Right now, tens of billions of neurons are working together in your brain so that you can read these words.
How does this happen?
For the longest time, consciousness was life’s greatest mystery; something we thought we’d never understand.
Indeed, attempts to understand how the brain produces consciousness have, until now, been unsuccessful, leading many to conclude that it’s an unsolvable problem.
However, new developments in cutting-edge neurology, physics, and philosophy are beginning to show that we may have been looking in the wrong place, and that the materialist assumption that consciousness arises only as a result of brain processes is not only reductionist, but also scientifically inaccurate.
In this conference, we’ll explore consciousness paradigms that go beyond the brain, how they work, why they matter, and how understanding them can enhance your everyday experience of reality.
In a previous two-hour lecture for TWU, I argued for the nature of consciousness as a foundational element in the cosmos, not derivative from anything else. In this talk, I will not attempt to repeat that argument, but start from where I left off. In a new book, The Matter with Things: Our Brains, Our Delusions and the Unmaking of the World (Perspectiva Press, November 2021), I ask how we come to know anything at all, and move on to consider what we can say about the irreducible ‘building blocks’ of reality: time, space, matter, consciousness, values, purpose and the sense of the sacred. I take value and purpose to be implied by the very nature of consciousness itself; constitutive of reality, not ‘invented’ (though obviously particular values and particular purposes may be); that although science is popularly thought to contradict such a view it does not, rightly understood, do so at all; and that reason and evidence strongly supports such a conclusion. I hold that our failure to understand this lies at the heart of our global predicament.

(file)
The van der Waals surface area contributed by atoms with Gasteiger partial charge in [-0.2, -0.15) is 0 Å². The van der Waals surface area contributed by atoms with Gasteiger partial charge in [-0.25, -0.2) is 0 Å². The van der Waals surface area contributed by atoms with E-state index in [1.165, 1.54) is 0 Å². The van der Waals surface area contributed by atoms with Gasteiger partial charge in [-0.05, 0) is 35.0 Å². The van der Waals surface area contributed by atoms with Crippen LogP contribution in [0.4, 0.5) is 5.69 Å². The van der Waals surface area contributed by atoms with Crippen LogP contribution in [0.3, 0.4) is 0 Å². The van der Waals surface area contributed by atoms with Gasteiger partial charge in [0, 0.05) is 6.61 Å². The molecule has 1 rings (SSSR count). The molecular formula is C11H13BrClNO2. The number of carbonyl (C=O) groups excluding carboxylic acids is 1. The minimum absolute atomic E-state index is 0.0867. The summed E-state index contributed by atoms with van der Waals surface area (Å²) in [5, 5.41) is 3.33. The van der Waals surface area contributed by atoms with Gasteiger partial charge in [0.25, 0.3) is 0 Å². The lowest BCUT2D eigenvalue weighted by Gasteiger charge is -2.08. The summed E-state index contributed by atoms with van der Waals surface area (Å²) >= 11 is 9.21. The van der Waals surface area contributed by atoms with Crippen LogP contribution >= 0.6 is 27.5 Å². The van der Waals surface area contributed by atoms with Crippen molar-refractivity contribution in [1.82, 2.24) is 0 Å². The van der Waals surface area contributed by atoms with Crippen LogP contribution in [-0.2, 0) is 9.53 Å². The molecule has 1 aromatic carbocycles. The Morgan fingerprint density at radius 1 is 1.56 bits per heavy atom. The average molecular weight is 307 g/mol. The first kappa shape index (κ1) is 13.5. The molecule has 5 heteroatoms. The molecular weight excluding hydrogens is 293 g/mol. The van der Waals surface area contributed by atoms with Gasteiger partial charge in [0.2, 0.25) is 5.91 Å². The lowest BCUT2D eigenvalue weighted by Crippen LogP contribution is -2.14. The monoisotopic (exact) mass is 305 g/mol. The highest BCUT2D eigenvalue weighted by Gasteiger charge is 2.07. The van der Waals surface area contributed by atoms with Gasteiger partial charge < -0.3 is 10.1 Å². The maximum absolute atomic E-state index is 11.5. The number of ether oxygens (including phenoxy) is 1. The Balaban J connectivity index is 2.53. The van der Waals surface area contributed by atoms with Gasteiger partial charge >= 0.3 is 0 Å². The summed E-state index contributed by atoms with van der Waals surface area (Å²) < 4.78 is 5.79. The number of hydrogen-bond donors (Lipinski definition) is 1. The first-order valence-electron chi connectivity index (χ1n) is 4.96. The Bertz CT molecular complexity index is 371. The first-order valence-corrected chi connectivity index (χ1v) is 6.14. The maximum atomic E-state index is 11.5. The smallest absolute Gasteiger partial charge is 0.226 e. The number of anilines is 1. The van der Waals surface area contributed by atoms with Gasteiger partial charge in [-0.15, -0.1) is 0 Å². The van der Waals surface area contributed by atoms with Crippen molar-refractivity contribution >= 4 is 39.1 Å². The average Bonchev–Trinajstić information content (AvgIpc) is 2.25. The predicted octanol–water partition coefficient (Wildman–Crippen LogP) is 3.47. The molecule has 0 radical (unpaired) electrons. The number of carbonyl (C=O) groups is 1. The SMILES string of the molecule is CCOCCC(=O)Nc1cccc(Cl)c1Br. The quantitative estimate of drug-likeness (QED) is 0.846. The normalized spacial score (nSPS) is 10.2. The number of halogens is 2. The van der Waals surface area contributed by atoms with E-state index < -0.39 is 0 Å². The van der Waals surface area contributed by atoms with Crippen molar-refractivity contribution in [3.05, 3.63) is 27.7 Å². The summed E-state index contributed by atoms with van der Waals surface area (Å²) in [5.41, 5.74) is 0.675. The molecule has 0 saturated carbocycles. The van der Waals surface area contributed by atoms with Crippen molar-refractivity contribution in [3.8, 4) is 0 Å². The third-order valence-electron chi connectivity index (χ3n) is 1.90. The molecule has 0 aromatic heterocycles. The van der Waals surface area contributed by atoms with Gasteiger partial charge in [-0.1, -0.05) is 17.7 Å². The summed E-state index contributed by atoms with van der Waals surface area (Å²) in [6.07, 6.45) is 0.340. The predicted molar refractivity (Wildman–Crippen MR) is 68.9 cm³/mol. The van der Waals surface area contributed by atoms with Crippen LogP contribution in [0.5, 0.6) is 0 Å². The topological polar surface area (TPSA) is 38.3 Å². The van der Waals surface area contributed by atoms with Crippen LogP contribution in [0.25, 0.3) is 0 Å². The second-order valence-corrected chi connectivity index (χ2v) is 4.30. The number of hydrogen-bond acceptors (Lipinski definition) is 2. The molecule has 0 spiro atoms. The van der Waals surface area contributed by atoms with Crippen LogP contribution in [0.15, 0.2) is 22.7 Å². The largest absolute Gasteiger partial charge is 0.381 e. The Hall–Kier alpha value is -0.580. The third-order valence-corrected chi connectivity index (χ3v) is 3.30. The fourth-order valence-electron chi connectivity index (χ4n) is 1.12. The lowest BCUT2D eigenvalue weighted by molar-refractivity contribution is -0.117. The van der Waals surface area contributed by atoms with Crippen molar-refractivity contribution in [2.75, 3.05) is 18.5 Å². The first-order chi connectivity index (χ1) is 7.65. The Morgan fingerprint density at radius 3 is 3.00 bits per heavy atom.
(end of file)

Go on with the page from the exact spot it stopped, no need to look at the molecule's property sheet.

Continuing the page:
Dr Iain McGilchrist is a Psychiatrist and Writer, who lives on the Isle of Skye, off the coast of North West Scotland. He is committed to the idea that the mind and brain can be understood only by seeing them in the broadest possible context, that of the whole of our physical and spiritual existence, and of the wider human culture in which they arise – the culture which helps to mould, and in turn is moulded by, our minds and brains. He was formerly a Consultant Psychiatrist of the Bethlem Royal and Maudsley NHS Trust in London, where he was Clinical Director of their southern sector Acute Mental Health Services.